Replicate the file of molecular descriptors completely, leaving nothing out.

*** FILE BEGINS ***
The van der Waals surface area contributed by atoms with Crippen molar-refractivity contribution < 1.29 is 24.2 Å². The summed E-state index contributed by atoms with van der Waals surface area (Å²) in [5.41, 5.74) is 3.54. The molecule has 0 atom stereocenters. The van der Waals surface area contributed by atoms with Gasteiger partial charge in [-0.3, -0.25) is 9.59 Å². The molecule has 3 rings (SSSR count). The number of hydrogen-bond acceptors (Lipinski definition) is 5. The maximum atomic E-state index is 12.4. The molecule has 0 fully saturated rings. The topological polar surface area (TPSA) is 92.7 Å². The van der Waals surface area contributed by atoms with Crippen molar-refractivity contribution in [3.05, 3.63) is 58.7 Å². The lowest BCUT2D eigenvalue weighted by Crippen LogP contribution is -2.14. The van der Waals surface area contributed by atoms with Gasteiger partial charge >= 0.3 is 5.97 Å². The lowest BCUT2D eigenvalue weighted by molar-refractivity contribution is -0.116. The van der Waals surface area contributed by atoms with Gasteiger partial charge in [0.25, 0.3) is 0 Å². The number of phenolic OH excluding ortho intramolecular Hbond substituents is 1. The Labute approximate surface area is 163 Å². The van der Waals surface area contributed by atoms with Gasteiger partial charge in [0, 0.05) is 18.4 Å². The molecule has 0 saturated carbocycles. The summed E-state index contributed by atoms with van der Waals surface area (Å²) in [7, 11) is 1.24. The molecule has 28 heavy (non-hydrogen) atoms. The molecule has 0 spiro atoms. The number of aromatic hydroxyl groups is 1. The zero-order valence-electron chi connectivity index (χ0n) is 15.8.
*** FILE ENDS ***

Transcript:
The van der Waals surface area contributed by atoms with Crippen molar-refractivity contribution < 1.29 is 24.2 Å². The summed E-state index contributed by atoms with van der Waals surface area (Å²) in [5.41, 5.74) is 3.54. The molecule has 0 atom stereocenters. The van der Waals surface area contributed by atoms with Gasteiger partial charge in [-0.3, -0.25) is 9.59 Å². The molecule has 3 rings (SSSR count). The number of hydrogen-bond acceptors (Lipinski definition) is 5. The maximum atomic E-state index is 12.4. The molecule has 0 fully saturated rings. The topological polar surface area (TPSA) is 92.7 Å². The van der Waals surface area contributed by atoms with Crippen molar-refractivity contribution in [3.05, 3.63) is 58.7 Å². The lowest BCUT2D eigenvalue weighted by Crippen LogP contribution is -2.14. The van der Waals surface area contributed by atoms with Gasteiger partial charge >= 0.3 is 5.97 Å². The lowest BCUT2D eigenvalue weighted by molar-refractivity contribution is -0.116. The van der Waals surface area contributed by atoms with Gasteiger partial charge in [0.25, 0.3) is 0 Å². The number of phenolic OH excluding ortho intramolecular Hbond substituents is 1. The Labute approximate surface area is 163 Å². The van der Waals surface area contributed by atoms with Gasteiger partial charge in [0, 0.05) is 18.4 Å². The molecule has 0 saturated carbocycles. The summed E-state index contributed by atoms with van der Waals surface area (Å²) in [7, 11) is 1.24. The molecule has 28 heavy (non-hydrogen) atoms. The molecule has 0 spiro atoms. The number of aromatic hydroxyl groups is 1. The zero-order valence-electron chi connectivity index (χ0n) is 15.8.